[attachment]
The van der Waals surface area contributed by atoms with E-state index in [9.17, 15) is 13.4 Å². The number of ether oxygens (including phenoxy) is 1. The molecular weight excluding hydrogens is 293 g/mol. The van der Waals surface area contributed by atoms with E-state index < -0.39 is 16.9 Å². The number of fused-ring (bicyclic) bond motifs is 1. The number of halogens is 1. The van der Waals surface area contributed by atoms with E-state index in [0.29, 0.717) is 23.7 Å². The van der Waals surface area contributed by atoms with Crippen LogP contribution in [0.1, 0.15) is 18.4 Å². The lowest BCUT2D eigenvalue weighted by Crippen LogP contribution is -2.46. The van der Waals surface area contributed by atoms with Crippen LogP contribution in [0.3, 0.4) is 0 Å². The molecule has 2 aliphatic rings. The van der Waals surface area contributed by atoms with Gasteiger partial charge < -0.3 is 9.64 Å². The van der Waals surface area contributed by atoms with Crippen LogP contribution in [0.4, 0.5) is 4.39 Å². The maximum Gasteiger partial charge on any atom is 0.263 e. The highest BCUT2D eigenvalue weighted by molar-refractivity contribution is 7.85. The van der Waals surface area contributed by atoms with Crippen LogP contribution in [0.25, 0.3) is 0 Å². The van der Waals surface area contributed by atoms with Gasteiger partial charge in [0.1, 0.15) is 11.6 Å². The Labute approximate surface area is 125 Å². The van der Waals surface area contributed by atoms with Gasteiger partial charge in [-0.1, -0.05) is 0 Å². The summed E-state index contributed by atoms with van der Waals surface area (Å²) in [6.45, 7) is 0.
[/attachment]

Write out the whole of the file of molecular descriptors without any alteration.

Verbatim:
The van der Waals surface area contributed by atoms with E-state index in [9.17, 15) is 13.4 Å². The number of ether oxygens (including phenoxy) is 1. The molecular weight excluding hydrogens is 293 g/mol. The van der Waals surface area contributed by atoms with E-state index < -0.39 is 16.9 Å². The number of fused-ring (bicyclic) bond motifs is 1. The number of halogens is 1. The van der Waals surface area contributed by atoms with E-state index in [0.29, 0.717) is 23.7 Å². The van der Waals surface area contributed by atoms with Crippen LogP contribution in [0.1, 0.15) is 18.4 Å². The lowest BCUT2D eigenvalue weighted by Crippen LogP contribution is -2.46. The van der Waals surface area contributed by atoms with Crippen LogP contribution in [0.3, 0.4) is 0 Å². The molecule has 2 aliphatic rings. The van der Waals surface area contributed by atoms with Gasteiger partial charge < -0.3 is 9.64 Å². The van der Waals surface area contributed by atoms with Crippen LogP contribution in [0.4, 0.5) is 4.39 Å². The maximum Gasteiger partial charge on any atom is 0.263 e. The highest BCUT2D eigenvalue weighted by molar-refractivity contribution is 7.85. The van der Waals surface area contributed by atoms with Crippen LogP contribution in [0.25, 0.3) is 0 Å². The van der Waals surface area contributed by atoms with Gasteiger partial charge in [0.1, 0.15) is 11.6 Å². The Labute approximate surface area is 125 Å². The van der Waals surface area contributed by atoms with Gasteiger partial charge in [-0.1, -0.05) is 0 Å². The summed E-state index contributed by atoms with van der Waals surface area (Å²) in [6.45, 7) is 0.